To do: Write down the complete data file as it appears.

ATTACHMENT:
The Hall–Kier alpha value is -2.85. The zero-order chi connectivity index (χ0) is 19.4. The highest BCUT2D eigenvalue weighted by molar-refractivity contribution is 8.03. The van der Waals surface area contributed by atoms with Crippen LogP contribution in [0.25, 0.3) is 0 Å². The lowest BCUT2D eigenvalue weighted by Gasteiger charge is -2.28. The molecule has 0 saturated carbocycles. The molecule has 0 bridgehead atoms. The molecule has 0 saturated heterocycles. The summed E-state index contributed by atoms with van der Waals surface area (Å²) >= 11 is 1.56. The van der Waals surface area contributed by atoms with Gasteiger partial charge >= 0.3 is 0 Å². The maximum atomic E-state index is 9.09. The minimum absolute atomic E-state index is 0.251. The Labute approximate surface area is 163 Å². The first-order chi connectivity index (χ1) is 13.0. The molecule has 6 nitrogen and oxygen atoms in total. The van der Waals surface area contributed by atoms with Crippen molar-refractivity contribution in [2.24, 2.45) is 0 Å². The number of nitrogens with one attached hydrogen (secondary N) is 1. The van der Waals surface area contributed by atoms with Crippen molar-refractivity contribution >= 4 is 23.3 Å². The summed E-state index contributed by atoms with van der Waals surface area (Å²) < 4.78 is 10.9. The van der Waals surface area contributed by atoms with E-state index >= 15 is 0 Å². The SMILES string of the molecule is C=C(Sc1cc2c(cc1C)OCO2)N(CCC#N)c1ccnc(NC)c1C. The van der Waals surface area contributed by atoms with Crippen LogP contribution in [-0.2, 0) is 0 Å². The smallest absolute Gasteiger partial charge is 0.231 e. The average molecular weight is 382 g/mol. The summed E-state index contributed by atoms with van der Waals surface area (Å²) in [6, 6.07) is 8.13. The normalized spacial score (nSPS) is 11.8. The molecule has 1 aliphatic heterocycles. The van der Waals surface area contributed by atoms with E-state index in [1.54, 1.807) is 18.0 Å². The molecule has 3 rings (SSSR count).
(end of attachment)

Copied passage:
The Hall–Kier alpha value is -2.85. The zero-order chi connectivity index (χ0) is 19.4. The highest BCUT2D eigenvalue weighted by molar-refractivity contribution is 8.03. The van der Waals surface area contributed by atoms with Crippen LogP contribution in [0.25, 0.3) is 0 Å². The lowest BCUT2D eigenvalue weighted by Gasteiger charge is -2.28. The molecule has 0 saturated carbocycles. The molecule has 0 bridgehead atoms. The molecule has 0 saturated heterocycles. The summed E-state index contributed by atoms with van der Waals surface area (Å²) >= 11 is 1.56. The van der Waals surface area contributed by atoms with Gasteiger partial charge >= 0.3 is 0 Å². The maximum atomic E-state index is 9.09. The minimum absolute atomic E-state index is 0.251. The Labute approximate surface area is 163 Å². The first-order chi connectivity index (χ1) is 13.0. The molecule has 6 nitrogen and oxygen atoms in total. The van der Waals surface area contributed by atoms with Crippen molar-refractivity contribution in [2.24, 2.45) is 0 Å². The number of nitrogens with one attached hydrogen (secondary N) is 1. The van der Waals surface area contributed by atoms with Crippen molar-refractivity contribution >= 4 is 23.3 Å². The summed E-state index contributed by atoms with van der Waals surface area (Å²) < 4.78 is 10.9. The van der Waals surface area contributed by atoms with E-state index >= 15 is 0 Å². The SMILES string of the molecule is C=C(Sc1cc2c(cc1C)OCO2)N(CCC#N)c1ccnc(NC)c1C. The van der Waals surface area contributed by atoms with Crippen LogP contribution in [-0.2, 0) is 0 Å². The smallest absolute Gasteiger partial charge is 0.231 e. The average molecular weight is 382 g/mol. The summed E-state index contributed by atoms with van der Waals surface area (Å²) in [6, 6.07) is 8.13. The normalized spacial score (nSPS) is 11.8. The molecule has 1 aliphatic heterocycles. The van der Waals surface area contributed by atoms with E-state index in [1.54, 1.807) is 18.0 Å². The molecule has 3 rings (SSSR count).